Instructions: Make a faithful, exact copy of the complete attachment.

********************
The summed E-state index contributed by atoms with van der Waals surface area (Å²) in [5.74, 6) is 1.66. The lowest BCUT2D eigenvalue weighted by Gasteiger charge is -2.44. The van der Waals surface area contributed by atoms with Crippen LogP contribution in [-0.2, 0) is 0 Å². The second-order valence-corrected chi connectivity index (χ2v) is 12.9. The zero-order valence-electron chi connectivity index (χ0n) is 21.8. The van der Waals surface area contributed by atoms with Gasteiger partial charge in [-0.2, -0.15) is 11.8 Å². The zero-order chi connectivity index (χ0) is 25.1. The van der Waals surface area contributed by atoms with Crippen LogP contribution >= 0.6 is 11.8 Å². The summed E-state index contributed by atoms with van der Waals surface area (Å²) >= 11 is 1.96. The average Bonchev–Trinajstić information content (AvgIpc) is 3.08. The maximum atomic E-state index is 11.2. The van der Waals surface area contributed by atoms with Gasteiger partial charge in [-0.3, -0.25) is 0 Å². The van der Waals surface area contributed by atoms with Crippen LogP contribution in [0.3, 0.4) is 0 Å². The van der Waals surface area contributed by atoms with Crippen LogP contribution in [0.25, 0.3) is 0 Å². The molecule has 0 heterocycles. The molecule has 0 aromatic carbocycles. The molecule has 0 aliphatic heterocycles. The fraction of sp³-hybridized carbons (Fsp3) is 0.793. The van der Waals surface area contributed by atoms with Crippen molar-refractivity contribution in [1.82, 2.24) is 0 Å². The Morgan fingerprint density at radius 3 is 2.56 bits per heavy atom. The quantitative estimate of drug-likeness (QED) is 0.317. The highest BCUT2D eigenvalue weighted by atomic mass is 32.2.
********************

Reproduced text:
The summed E-state index contributed by atoms with van der Waals surface area (Å²) in [5.74, 6) is 1.66. The lowest BCUT2D eigenvalue weighted by Gasteiger charge is -2.44. The van der Waals surface area contributed by atoms with Crippen LogP contribution in [-0.2, 0) is 0 Å². The second-order valence-corrected chi connectivity index (χ2v) is 12.9. The zero-order valence-electron chi connectivity index (χ0n) is 21.8. The van der Waals surface area contributed by atoms with Gasteiger partial charge in [-0.2, -0.15) is 11.8 Å². The zero-order chi connectivity index (χ0) is 25.1. The van der Waals surface area contributed by atoms with Crippen LogP contribution >= 0.6 is 11.8 Å². The summed E-state index contributed by atoms with van der Waals surface area (Å²) >= 11 is 1.96. The average Bonchev–Trinajstić information content (AvgIpc) is 3.08. The maximum atomic E-state index is 11.2. The van der Waals surface area contributed by atoms with Gasteiger partial charge in [-0.3, -0.25) is 0 Å². The van der Waals surface area contributed by atoms with Crippen LogP contribution in [0.3, 0.4) is 0 Å². The van der Waals surface area contributed by atoms with Crippen LogP contribution in [0.25, 0.3) is 0 Å². The molecule has 0 heterocycles. The molecule has 0 aromatic carbocycles. The molecule has 0 aliphatic heterocycles. The fraction of sp³-hybridized carbons (Fsp3) is 0.793. The van der Waals surface area contributed by atoms with Crippen molar-refractivity contribution in [1.82, 2.24) is 0 Å². The Morgan fingerprint density at radius 3 is 2.56 bits per heavy atom. The quantitative estimate of drug-likeness (QED) is 0.317. The highest BCUT2D eigenvalue weighted by atomic mass is 32.2.